Scaling and root planing are often used by dentists to treat gum disease because of several reasons:
Root planing and scaling can be used on their own or as part of a preventative step to help a patient who is suffering from periodontal disease.
Periodontal disease is caused by the presence of bacteria in the mouth. The bacteria get to the gum tissue and can easily escape to the rest of the body through the bloodstream. When this happens, patients can suffer serious lung infections and even heart disease. Scaling and root planing techniques involve stopping the bacteria on their tracks. With this procedure, you can reduce the risk of periodontal disease from progressing and exposing other parts of your body to bacteria.
If the gum pockets are deeper than 3mm, they are at a higher risk of periodontal disease. This is because the deep pockets can accumulate bacteria which can cause a chronic inflammatory response. The bacteria slowly attack the gum tissue and bone leading to tooth loss.
Scaling and root planing involve getting rid of tartar and plaque from the teeth and below the gums. This helps to eliminate the stains that appear on the tooth and not only improves the patient’s oral health but also their looks.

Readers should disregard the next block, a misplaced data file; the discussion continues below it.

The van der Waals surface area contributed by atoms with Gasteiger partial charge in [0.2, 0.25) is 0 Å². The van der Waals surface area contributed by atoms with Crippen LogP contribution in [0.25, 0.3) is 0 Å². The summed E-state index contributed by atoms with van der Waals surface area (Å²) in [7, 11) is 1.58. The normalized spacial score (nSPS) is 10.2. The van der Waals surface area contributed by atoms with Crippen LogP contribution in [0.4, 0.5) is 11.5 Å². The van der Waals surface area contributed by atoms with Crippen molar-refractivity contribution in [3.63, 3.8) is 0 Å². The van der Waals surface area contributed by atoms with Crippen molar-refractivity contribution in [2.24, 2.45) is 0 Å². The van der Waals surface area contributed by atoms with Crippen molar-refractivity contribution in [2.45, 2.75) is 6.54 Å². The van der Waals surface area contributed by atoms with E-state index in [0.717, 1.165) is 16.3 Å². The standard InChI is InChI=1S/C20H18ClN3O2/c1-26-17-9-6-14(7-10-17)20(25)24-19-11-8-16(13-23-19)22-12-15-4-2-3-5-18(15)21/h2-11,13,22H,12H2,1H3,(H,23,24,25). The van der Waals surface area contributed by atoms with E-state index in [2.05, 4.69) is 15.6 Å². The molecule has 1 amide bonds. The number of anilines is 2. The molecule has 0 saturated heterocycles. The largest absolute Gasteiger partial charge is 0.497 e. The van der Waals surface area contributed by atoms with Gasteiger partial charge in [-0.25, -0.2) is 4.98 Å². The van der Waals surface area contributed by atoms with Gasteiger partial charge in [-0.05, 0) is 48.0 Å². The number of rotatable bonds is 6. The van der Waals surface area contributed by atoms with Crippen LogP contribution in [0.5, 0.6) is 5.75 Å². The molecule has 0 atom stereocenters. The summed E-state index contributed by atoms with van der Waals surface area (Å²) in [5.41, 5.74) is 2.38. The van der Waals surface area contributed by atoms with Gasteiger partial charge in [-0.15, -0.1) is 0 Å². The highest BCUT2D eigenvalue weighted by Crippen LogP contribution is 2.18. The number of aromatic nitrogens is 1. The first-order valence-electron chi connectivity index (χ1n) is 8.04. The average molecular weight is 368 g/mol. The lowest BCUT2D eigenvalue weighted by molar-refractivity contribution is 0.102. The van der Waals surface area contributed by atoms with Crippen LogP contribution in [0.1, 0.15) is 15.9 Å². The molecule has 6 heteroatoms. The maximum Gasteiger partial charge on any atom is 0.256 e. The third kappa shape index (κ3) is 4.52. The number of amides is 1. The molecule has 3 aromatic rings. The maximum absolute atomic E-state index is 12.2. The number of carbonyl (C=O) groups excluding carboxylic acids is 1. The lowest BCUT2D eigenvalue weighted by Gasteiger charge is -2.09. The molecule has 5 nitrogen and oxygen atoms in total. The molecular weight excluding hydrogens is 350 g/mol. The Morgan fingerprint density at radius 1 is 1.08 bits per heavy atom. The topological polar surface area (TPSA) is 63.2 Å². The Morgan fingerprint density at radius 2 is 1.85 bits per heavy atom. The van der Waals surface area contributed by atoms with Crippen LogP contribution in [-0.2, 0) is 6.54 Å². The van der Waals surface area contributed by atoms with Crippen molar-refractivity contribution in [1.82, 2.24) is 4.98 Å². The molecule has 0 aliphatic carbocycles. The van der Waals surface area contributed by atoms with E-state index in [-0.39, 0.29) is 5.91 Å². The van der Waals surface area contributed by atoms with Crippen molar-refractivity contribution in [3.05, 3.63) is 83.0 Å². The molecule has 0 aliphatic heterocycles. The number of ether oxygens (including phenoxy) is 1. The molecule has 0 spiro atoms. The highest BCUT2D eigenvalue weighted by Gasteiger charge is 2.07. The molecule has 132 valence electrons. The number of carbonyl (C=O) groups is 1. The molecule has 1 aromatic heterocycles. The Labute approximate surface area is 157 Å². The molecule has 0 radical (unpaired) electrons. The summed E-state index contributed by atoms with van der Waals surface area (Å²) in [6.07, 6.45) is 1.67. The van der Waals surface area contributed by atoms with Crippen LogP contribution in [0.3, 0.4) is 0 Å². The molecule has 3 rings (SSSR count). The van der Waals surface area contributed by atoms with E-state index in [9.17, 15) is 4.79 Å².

Periodontal disease can greatly contribute to halitosis. This is a condition better known as bad breath. Halitosis is caused by food particles and bacteria that stick in the oral cavity resulting in a terrible smell. Scaling and root planing involve cleaning procedures that help minimize these symptoms and improve the patient’s self-confidence.
Scaling and root planing treatment begins with an oral exam. The dentist will perform a visual observation and may also request for an x-ray in order to diagnose your condition. Scaling and root planing will be recommended if the results from the initial consultation show that:
Scaling involves the use of special dental instruments or scaling tools to eliminate calculus and plaque from the exterior of the crown and root. The scaling tool has an irrigation system that flushes an antimicrobial solution just below the gums in order to minimize oral bacteria.
Root planing involves removal of cementum and surface dentin from the root. The root is then leveled to encourage faster healing and prevent bacteria from returning in the area.